Definition: Let f be a function from a set A to the real numbers. We say that f is uniformly continuous. on A if, given B > 0, there is a ~(e)> 0 such that if x, yEA and lx Yl 0 be given. Since f is continuous on A, given x E A, there is a number b(x) such that if yEA and lx yi < b(x), then lf(x) f(y)i < ej2. Now if it were possible to choose ;5 = inf{.5(x)lx E A} so that ;5 > 0, then we would be done. However, we are taking the infimum of an infinite set of positive numbers, which may be 0. If we could somehow reduce this to a finite set of positive numbers, then we could then select the minimum of this set, which would be positive. This is what compactness allows us to do. For each x E A, b(x)) ( x .5(x) 2 ,x+ 2
Figure 4  7   
Section 41
Limits and Continuity
89
is an open set containing x, so
is an open cover of A. Since A is compact, some finite subcollection, say
covers A. Let
. {~12'''''2~n} .
~=mm Now~>
0, since this set is finite. We claim that if x' and x" then lf(x') f(x")l 1 if x is irrational or x = 0 m n
if x =  in lowest terms.
Use sequences to show that f is not continuous at the nonzero rational numbers. 4. Prove parts (a) and (c) of Theorem 43. 5. Suppose that f, g, and h are functions such that f(x),:::; g(x),:::; h(x) for every x except possibly x =a. Show that if limf(x) =lim h(x) = L, then limx~.g(x) = L. 6. Show that the function f(x)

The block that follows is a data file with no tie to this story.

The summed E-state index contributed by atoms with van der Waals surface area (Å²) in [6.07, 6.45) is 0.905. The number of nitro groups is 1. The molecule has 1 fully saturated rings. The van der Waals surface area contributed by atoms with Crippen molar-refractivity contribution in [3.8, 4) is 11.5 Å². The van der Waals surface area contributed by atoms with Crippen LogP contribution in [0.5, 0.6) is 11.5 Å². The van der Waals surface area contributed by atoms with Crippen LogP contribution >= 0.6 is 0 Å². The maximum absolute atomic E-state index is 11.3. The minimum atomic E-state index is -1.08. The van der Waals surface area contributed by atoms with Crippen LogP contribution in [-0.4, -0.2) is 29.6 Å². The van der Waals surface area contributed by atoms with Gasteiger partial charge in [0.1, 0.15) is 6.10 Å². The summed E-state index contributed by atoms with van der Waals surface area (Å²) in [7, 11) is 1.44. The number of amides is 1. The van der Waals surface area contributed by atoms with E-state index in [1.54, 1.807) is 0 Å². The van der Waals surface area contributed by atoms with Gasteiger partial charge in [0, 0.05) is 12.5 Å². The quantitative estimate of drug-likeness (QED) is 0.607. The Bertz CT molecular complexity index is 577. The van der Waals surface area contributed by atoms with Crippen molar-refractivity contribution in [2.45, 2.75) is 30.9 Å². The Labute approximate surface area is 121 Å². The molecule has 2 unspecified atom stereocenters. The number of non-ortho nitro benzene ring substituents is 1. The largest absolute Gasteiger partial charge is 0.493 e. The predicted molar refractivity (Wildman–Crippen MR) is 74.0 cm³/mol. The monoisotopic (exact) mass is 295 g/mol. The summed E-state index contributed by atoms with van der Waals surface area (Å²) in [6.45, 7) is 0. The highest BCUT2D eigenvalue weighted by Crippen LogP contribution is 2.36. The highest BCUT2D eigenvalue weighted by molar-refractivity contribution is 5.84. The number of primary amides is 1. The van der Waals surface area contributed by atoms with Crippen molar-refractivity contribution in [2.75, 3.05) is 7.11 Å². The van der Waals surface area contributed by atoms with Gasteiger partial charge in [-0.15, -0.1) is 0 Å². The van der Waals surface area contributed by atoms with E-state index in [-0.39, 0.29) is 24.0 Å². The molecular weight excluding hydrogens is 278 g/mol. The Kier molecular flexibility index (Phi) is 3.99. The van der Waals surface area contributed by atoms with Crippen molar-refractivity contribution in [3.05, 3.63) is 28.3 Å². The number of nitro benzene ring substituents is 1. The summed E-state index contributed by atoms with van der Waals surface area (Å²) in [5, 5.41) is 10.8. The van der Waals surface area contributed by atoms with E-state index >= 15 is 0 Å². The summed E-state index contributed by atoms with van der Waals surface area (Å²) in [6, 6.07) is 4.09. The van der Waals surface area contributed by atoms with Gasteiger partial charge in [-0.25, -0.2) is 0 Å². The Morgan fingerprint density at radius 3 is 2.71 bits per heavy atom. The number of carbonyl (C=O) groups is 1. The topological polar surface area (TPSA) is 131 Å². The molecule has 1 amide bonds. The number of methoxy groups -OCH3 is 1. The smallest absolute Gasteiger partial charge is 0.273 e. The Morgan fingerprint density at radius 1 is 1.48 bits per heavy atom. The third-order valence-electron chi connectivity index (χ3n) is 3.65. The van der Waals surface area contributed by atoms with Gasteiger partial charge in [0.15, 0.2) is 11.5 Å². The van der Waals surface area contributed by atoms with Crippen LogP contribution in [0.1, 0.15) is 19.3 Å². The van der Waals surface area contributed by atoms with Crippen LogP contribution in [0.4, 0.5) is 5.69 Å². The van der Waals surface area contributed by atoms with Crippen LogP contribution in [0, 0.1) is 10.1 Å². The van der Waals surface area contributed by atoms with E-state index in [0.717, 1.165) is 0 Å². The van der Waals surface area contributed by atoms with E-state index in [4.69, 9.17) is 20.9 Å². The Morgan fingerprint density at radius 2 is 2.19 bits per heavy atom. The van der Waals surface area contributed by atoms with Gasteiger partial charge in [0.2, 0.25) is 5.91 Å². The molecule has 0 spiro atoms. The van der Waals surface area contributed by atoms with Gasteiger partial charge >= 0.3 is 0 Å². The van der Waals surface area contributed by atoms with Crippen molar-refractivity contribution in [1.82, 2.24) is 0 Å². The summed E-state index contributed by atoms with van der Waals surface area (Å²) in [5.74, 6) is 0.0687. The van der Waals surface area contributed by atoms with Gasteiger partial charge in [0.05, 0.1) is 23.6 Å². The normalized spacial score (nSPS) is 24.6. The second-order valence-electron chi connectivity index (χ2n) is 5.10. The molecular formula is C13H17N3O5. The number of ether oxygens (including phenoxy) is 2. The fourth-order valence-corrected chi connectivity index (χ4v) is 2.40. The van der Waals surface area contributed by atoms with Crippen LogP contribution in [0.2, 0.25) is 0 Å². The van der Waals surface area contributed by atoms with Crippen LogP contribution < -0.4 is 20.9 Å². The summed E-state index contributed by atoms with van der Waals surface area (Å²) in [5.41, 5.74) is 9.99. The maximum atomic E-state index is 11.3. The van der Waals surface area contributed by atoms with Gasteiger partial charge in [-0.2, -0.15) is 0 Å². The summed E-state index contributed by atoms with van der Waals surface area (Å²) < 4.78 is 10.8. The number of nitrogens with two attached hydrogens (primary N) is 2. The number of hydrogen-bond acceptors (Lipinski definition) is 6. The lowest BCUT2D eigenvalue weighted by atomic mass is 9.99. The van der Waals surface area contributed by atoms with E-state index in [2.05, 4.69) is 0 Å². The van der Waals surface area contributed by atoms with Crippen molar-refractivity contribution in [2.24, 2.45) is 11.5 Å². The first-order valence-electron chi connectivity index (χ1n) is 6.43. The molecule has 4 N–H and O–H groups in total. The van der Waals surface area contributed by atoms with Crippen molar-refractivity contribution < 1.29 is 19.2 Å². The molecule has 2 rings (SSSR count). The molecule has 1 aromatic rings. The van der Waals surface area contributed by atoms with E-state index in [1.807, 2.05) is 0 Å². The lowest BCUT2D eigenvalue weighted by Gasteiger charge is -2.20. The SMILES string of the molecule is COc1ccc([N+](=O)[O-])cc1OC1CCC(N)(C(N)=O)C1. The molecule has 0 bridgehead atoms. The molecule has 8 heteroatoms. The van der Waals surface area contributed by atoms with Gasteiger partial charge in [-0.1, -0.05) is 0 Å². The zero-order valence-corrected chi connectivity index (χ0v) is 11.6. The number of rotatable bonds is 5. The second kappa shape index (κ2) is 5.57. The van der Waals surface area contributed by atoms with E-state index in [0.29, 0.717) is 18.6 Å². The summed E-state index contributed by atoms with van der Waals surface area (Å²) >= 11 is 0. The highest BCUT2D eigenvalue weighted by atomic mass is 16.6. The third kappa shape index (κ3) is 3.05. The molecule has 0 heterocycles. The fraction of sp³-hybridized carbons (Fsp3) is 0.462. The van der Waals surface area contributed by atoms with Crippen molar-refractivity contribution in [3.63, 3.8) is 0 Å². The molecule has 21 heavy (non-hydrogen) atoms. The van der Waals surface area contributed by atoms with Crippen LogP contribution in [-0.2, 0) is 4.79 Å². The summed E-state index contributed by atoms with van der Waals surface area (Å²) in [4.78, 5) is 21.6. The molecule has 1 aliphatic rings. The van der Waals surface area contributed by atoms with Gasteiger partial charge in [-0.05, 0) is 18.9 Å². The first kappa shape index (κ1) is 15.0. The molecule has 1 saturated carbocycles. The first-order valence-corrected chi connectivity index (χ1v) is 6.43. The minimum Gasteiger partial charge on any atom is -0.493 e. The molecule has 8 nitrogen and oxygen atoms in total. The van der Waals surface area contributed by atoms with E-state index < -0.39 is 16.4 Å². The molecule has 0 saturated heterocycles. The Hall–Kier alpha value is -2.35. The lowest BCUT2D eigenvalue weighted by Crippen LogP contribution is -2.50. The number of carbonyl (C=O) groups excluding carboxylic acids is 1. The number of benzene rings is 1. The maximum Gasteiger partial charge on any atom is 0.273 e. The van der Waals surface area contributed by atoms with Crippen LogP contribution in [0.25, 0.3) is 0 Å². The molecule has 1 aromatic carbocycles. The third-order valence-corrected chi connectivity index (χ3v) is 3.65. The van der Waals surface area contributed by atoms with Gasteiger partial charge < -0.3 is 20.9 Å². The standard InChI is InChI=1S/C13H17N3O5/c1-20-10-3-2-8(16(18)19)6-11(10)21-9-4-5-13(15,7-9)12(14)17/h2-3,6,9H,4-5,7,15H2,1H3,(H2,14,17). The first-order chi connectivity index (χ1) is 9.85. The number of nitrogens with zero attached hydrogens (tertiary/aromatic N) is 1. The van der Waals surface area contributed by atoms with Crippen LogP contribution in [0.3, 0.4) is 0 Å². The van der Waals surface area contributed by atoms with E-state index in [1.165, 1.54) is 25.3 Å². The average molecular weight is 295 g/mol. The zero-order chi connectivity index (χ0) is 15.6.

={
sin(1/x),
x *0
0,
x=O
satisfies the intermediate value property on [0, 1]. 7. (a) Show that x" is continuous for any positive integer n. (b) Prove that any polynomial f(x) = a.x" + a._ 1 x" 1 + · · · + a 0 is continuous. 8. Give examples of the following. (a) A function on an interval [0, 1] that does not assume its supremum. (b) A continuous function on [ 1, oo) that does not assume its infimum. (c) A continuous function on (0, 1) that does not assume its supremum or infimum. 9. Show that any function whose domain is the integers is uniformly continuous. 10. Show that f(x)
={
*0
x sin( 1/x),
x
0,
x=O
is continuous at x = 0. 11. (a) Show that if the function f is continuous, then If I is continuous. (b) Give an example where If I is continuous, but f is not continuous.
12. Suppose that f is a continuous function whose domain is the real numbers. (a) If f(a) > 0, show there is a D> 0 such that f(x)): !/(a) if x E (aD, a+ D). (b) If f(a) < 0, show there is a D> 0 such that f(x),:::; !/(a) if x E (aD, a+ D). 13. (a) Show that f(x) =sin x is a continuous function. You may use the fact that Isin xl,:::; lxl. (b) Show that f(x) =cos x is a continuous function. (c) Show that f(x) =tan x is continuous for x E (  n/2, n/2 ).
Section 41
Limits and Continuity
91
14. Show that f(x) = 3x 3 +sin x 1 has a root (i.e., a value of x where f(x) = 0) between 1 and 1.
15. (a) Let f: [0, 1]> [0, 1] be continuous. Show there is a x E [0, 1] where f(x) = x. (b) Show there is a value of x for which cos x = x. (c) Suppose f is a continuous function on [0, 2] with f(O) = f(2). Show there is an x E [0, 1] where f(x) = f(x + 1).